It took until almost 9.30pm to satisfy Ann Sudmalis she had the numbers to win the seat of Gilmore as the seat became one of the nation’s closest.
The Liberal candidate won most of the booths across the municipality, securing 45.85 per cent of first preference votes as of midnight.
Labor’s Neil Reilly won 35.32 per cent, however after preferences the two candidates remained at 52-47 per cent for most of the night.
But when Ms Sudmalis arrived at the Nowra School of Arts to greet a 100-strong crowd of supporters, her words were of victory.
‘‘The numbers are there,’’ she said.
‘‘It’s time to get into some work.’’
She thanked her family and those who had helped on the campaign trail for the past 15 months, saying the change of government was crucial.
‘‘I’m just a small section of that machine to get us back on track.’’ she said.
‘‘We can do nothing but go forward.’’
She was unconcerned about the potential three per cent swing against the 5.5 per cent margin retiring member Joanna Gash secured in 2010.
‘‘I knew I was walking uphill,’’ she said.
While it was appeared not to be a case of third time lucky for Neil Reilly, the Labor candidate took many postives from the result.
Kiama councillor Mr Reilly was defeated by outgoing Gilmore MP Joanna Gash at the previous two federal elections.
He attended a gathering at Shoalhaven Ex-Servicemens Club on Saturday night, surrounded by about two dozen supporters, including wife Wendy.
Mr Reilly refused to concede defeat on Saturday night, saying if the final tally was close enough he would seek a recount.
“One of the things that is proven as a result of tonight, of all of the ALP seats in Australia, ours is the highest swing,” he said.
Mr Reilly attributed this to a different approach to many party colleagues.
“The reason I believe that we have that high swing is because we’ve accentuated the positive, and we’ve eliminated the negative,” he said.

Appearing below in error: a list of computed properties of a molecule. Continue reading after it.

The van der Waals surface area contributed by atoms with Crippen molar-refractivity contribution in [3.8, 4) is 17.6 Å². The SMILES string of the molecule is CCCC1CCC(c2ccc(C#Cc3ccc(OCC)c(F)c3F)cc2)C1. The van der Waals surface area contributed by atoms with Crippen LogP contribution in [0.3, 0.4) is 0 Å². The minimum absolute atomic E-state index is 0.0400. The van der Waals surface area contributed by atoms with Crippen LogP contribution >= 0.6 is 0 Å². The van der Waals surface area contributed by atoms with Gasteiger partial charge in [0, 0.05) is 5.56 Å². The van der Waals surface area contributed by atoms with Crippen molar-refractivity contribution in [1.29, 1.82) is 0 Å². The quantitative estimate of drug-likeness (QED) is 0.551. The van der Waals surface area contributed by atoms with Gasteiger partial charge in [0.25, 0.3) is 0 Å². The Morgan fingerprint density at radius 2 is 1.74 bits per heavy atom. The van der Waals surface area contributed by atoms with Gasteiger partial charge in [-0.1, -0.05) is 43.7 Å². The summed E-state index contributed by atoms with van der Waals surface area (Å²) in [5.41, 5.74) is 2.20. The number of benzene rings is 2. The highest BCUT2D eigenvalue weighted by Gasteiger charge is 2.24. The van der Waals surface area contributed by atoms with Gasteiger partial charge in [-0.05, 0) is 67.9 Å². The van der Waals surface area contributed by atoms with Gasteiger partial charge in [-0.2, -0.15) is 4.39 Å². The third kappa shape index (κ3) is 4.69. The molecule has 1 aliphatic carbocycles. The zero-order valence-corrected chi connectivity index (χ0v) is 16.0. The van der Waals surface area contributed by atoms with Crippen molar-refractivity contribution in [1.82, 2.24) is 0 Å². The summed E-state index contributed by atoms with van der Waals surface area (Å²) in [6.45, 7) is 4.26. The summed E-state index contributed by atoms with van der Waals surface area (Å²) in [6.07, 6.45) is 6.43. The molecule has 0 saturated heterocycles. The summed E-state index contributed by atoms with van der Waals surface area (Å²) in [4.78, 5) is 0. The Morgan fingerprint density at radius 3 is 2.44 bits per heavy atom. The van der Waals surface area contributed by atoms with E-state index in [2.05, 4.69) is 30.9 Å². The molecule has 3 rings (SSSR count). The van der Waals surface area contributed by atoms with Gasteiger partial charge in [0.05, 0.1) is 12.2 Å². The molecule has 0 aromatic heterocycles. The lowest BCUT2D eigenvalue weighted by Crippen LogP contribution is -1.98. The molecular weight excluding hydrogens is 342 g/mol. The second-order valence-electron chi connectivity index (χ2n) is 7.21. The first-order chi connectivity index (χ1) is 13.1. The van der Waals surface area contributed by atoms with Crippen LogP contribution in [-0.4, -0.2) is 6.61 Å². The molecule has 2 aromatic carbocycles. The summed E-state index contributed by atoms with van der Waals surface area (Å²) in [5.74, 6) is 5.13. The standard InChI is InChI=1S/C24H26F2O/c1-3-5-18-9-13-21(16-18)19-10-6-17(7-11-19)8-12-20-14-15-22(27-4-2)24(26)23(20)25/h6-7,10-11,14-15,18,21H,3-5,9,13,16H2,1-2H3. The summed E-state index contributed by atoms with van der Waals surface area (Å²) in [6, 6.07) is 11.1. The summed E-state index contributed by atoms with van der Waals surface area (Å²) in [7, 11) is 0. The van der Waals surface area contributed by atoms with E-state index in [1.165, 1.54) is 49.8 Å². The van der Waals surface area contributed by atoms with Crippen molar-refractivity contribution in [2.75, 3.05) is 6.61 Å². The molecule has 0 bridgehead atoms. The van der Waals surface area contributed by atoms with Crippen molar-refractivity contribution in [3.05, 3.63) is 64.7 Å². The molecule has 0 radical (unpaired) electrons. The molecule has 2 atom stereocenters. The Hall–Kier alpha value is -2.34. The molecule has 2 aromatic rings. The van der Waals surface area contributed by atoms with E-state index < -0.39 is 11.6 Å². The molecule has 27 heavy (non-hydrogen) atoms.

“To the point where our head office has sent us out some banners that I considered to be unhelpful and I figured that if we had a good story to tell, we need to tell the good story.
“You don’t sell Holden by saying how bad Fords are.
‘‘It’s all very well for me to have that theory. However, the figures speak louder than the words. “All over Australia, it looks like we’ve had an enormous dip away from Labor.
“In this seat we’ve had an enormous swing towards Labor.
“That proves the point that it is better to accentuate the positive, and eliminate the negative.”
Mr Reilly also addressed the gathering, thanking his campaign staff, volunteers and his family.
“One little seat of Gilmore, that’s almost off the radar, mentioned once for about 20 seconds (on television) has the largest swing of any Labor seat in Australia,” he said.
“That is a result of all the work that you guys have done.
‘‘We have done so well, we’ve really made history. It ain’t over yet.
‘‘The job that we’ve got to do in the next little while is to convince the ALP that you can accentuate the positive and eliminate the negative… We’ve got to convince the ALP that they’ve got to change their manner of campaigning.”
Mrs Reilly, a veteran of three federal elections and two council elections spent this election day manning polling booths and supporting her husband.
“I’m very proud of him,” she said.
‘‘Unless people have the courage to stand up for what they believe in, then it will all go to wrack and ruin.”